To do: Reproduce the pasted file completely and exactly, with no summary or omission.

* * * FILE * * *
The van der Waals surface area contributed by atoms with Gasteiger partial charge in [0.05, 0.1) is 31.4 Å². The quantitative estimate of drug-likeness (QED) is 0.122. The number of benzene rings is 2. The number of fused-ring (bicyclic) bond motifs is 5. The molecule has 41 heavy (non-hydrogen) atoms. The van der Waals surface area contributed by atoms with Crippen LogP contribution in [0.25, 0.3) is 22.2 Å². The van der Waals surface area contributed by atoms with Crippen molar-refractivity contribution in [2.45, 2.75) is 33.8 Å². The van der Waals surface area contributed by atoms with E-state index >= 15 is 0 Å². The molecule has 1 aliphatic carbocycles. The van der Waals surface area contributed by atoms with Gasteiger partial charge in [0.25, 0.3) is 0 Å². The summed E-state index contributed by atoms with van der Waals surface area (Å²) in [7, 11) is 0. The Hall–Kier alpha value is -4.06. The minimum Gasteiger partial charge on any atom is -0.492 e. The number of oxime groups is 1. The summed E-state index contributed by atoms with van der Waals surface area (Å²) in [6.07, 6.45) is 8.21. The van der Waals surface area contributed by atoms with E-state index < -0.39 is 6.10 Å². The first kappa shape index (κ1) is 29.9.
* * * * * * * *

The van der Waals surface area contributed by atoms with Gasteiger partial charge in [0.05, 0.1) is 31.4 Å². The quantitative estimate of drug-likeness (QED) is 0.122. The number of benzene rings is 2. The number of fused-ring (bicyclic) bond motifs is 5. The molecule has 41 heavy (non-hydrogen) atoms. The van der Waals surface area contributed by atoms with Crippen LogP contribution in [0.25, 0.3) is 22.2 Å². The van der Waals surface area contributed by atoms with Crippen molar-refractivity contribution in [2.45, 2.75) is 33.8 Å². The van der Waals surface area contributed by atoms with E-state index >= 15 is 0 Å². The molecule has 1 aliphatic carbocycles. The van der Waals surface area contributed by atoms with Gasteiger partial charge in [0.25, 0.3) is 0 Å². The summed E-state index contributed by atoms with van der Waals surface area (Å²) in [7, 11) is 0. The Hall–Kier alpha value is -4.06. The minimum Gasteiger partial charge on any atom is -0.492 e. The number of oxime groups is 1. The summed E-state index contributed by atoms with van der Waals surface area (Å²) in [6.07, 6.45) is 8.21. The van der Waals surface area contributed by atoms with E-state index < -0.39 is 6.10 Å². The first kappa shape index (κ1) is 29.9.